Wednesday, September 26, 2012
Tides and Yurts
Once the gale force winds died down we prepared to get out on the water and do some camping. We did not have to pack tents, sleeping pads, and other camping gear for Delta Airline to abuse since we were going to reserve a yurt that was installed and maintained by a vendor to the Kachemak Bay state park we planned to visit. A quick aside on airlines. Travelers between Alaskan cities do not need to remove shoes, belts, watches, and pocket knives to board the aircraft. We flew Era Airline from Anchorage to Homer and suffered a minor mechanical issue that forced us to return to Anchorage and change planes. To compensate us for the inconvenience, Era Airlines served free beer. Cans of Bud Lite or Miller Genuine Draft you ask? Hell no. The stewardess reached down and pulled out growlers of Denali Brewing Twister Creek IPA and started pouring. We were happily stunned; was this some paralell dimension where the airlines actually gave a shit about their passengers or what?
RonO thought it wise to take the water taxi over to the other side of the bay and we were on board with that. They dropped our gear off at the yurt on aptly named Kayak Beach and then took us up to the head of Tutka Bay, about a ten mile run. We used Ron's two NDK boats and were provided two more, the NDK Explorers that had been used for the 2012 Aleutian Expedition, courtesy of Tom Pogson at the Alaska Kayak School. The tide, a neap tide apparently, only about half the size of the nineteen footer on the day of our arrival, was ebbing. Our exploration of Tutka Bay Lagoon in those conditions meant we were paddling 'upstream' as opposed to downstream on a rising tide. A 'river' that changes course and speed of the flow every six hours or so is pretty cool stuff for we big lake paddlers. There was fishing along the way with handlines as well as on the end of the Homer spit earlier with traditional rods and reels. We caught fish, recognized about half of em, and ate the ones that we thought we knew. The flounders were recognizable and tasty. We of course, thought they were 'little halibut' but were quickly disabused of that idea. We thought we caught a nice Ling Cod and ate that as well but no one was really sure if it was a cod or not; it was delicious whatever it was.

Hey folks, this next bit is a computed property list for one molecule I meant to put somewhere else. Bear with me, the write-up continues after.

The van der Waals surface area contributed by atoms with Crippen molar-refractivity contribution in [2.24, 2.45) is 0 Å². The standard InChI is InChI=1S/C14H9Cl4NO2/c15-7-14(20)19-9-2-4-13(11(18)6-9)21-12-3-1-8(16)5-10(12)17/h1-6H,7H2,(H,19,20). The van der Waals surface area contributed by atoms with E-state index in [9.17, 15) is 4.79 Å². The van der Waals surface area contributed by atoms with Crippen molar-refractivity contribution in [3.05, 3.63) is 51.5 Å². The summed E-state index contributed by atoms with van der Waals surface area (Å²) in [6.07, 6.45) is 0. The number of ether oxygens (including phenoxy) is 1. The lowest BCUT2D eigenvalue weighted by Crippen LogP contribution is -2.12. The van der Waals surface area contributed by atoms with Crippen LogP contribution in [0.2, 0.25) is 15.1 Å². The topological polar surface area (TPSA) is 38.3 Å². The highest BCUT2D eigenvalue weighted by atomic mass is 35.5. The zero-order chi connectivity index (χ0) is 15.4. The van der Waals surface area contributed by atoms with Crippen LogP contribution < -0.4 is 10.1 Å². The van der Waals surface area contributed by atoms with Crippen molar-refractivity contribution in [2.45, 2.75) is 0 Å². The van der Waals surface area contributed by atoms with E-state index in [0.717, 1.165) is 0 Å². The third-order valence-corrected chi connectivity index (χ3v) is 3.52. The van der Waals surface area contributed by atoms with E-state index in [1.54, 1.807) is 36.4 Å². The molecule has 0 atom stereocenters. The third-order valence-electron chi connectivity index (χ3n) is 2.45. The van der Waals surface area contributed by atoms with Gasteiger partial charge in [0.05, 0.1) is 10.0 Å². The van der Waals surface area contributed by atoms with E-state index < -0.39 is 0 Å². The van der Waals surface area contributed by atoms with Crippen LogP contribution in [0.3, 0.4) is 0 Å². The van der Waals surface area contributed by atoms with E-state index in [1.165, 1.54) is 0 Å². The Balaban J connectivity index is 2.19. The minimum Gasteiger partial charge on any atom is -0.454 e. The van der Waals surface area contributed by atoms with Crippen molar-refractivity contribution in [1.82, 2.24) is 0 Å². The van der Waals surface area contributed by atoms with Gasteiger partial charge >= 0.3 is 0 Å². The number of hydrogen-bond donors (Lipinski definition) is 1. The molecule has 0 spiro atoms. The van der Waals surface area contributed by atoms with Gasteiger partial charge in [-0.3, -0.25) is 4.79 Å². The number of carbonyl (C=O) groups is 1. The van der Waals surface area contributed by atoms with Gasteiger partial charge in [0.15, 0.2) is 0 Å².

We did not have to find a tent site, set up tents, inflate sleeping pads, or hang the tarp so this afforded more time, perhaps too much time, for an extended, scenic, and somewhat raucuous happy hour. Supper was late and I don't recall exactly what it wa,s but then it was a couple weeks ago. Morning found us tanned and well rested and fully 50% of the group paddled out and explored Yukon Island, Elephant Rock, and Sadie Cove. Shore lunch was caught and devoured along with the traditional fried potatoes and we enjoyed the company of the next night's yurt occupants, two young sisters and the bf of one of them.
It was an abbreviated although excellent little overnight. We loved playing in the salt water with the tides and catching fish whose species we had no clue in hell about. The scenery wherever we looked was breathtaking and the weather, 50F with a bit of drizzle now and then, was an absolute joy for we parched, 90F hating midwesterners. While I don't see this being added to the long list of 'annuals' (technically however, it was the annual fall trip, a staple on the calendar since the late '90's) I really would like to go back.